Awful people continue to frequent “Transformers,” which became the highest-grossing film of the trilogy this weekend, but it also looks like it could potentially stall shy of the $1 billion mark worldwide, while “Horrible Bosses” has been a terrific performer despite a crowded marketplace. The film should easily hit $100 million in the coming weeks, and likely spur a bit of sequel talk. The strongest hold in the top ten belongs to “Zookeeper,” which is looking like a modest performer that, somehow, keeps Kevin James on the comedic A-List. Bankable is bankable, and even after that disappointing first weekend, the movie should wrap up with a solid box office score.

Cars 2” held sway over its stablemate, “Winnie The Pooh,” the latter which could not gain much second weekend support and will stand as one of the summer’s weaker wide release performers (read: biggest flat out bombs). Not so for “Bad Teacher,” which is completing its limp towards $100 million on a $19 million production budget. And completing its eleventh weekend in release is “Midnight In Paris,” still chugging along after becoming Woody Allen’s best domestic performer of all-time. Double-edged sword: we’re happy for Allen to have this success so late in his career. But does this put Owen Wilson back in the leading man rotation? Still, to be fair, he made for an surprisingly solid Allen surrogate in the picture.

In limited release, “Sarah’s Key” scored the weekend’s highest per-screen average, with $23k at each of its five locations for a $117k total. Fox indie “Another Earth” was a bit quieter, but still robust with $78k at four engagements. The drama “A Little Help” needed some with only $48k at twenty four locations, while “The Myth Of The American Sleepover” brought in $9k in a single New York City theater. The biggest indie winner of the season is most likely “Beginners,” which slowly expanded and continues to do strong business in week eight, collecting $431k despite losing a number of theaters, barely dropping off from last weekend and bringing its total to $4.6 million.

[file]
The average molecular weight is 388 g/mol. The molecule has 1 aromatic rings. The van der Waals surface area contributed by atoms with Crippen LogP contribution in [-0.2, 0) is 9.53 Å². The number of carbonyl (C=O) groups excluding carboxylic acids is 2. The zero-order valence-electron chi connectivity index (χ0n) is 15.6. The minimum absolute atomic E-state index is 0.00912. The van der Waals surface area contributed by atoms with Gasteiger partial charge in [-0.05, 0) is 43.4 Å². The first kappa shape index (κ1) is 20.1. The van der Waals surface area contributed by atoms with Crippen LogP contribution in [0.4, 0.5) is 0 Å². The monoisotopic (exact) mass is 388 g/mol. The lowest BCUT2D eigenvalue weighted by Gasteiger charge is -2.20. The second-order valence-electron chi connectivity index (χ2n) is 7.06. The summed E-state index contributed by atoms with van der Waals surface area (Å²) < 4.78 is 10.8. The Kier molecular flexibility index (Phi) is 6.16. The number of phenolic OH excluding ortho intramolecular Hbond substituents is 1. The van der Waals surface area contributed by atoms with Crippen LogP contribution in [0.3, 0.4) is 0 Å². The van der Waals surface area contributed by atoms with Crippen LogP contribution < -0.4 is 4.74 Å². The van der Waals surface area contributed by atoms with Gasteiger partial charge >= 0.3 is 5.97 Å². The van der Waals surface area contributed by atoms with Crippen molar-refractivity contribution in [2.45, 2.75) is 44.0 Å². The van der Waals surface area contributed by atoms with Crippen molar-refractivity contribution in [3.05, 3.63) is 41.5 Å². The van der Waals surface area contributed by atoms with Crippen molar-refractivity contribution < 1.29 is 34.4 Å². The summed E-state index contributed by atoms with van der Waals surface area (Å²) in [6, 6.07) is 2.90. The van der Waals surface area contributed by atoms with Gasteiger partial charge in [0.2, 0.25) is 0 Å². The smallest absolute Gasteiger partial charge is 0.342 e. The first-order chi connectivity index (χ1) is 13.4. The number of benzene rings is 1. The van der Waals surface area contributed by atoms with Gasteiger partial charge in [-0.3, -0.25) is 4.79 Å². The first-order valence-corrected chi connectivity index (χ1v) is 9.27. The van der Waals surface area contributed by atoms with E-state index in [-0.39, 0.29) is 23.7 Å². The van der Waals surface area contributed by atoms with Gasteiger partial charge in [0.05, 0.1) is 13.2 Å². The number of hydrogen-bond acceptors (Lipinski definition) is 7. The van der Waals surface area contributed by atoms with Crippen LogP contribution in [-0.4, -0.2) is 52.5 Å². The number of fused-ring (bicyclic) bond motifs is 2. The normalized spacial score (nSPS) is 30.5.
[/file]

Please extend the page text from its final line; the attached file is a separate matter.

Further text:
Documentary “Buck” continued its healthy run, with $282k in weekend six and a $2.7 million total. Meanwhile, a surprising number of expansions occurred at your local arthouse, with “Snow Flower And The Secret Fan,” “Beats, Rhymes And Life: The Travels Of A Tribe Called Quest,” “The Trip” and “Tabloid” gaining more screens, though none have been doing particularly strong business. Surprisingly, the closest thing to an arthouse blockbuster is “Cave Of Forgotten Dreams.” The Werner Herzog doc lost six screens this weekend, but business increased 25% from one week ago, bringing the doc’s total to a healthy $5 million in thirteen weeks of release. Support your local arthouse theater, boys and girls.

1. “Captain America: The First Avenger” – $65.8 million
2. “Harry Potter and the Deathly Hallows: Part 2 – $48.1 (domestic gross: $274.2 million, worldwide: $834 million)
3. “Friends With Benefits – $18.5 million
4. “Transformers: Dark of the Moon” – $12 million (domestic gross: $325.8 million, worldwide: $882 million)
5. “Horrible Bosses” – $11.7 million (domestic gross: $82.4 million)
6. “Zookeeper” – $8.7 million (domestic gross: $59.2 million, worldwide: $75 million)
7. “Car 2” – $5.73 million (domestic gross: $176.4 million, worldwide: $350 million)
8. “Winnie the Pooh” – $5.1 million (domestic gross: $17.6 million, worldwide: $24 million)
9. “Bad Teacher” – $2.6 million (domestic gross: $94.4 million, worlidwide: $152 million)
10. “Midnight in Paris” – $1.9 million (domestic gross: $44.9 million, worldwide: $78 million)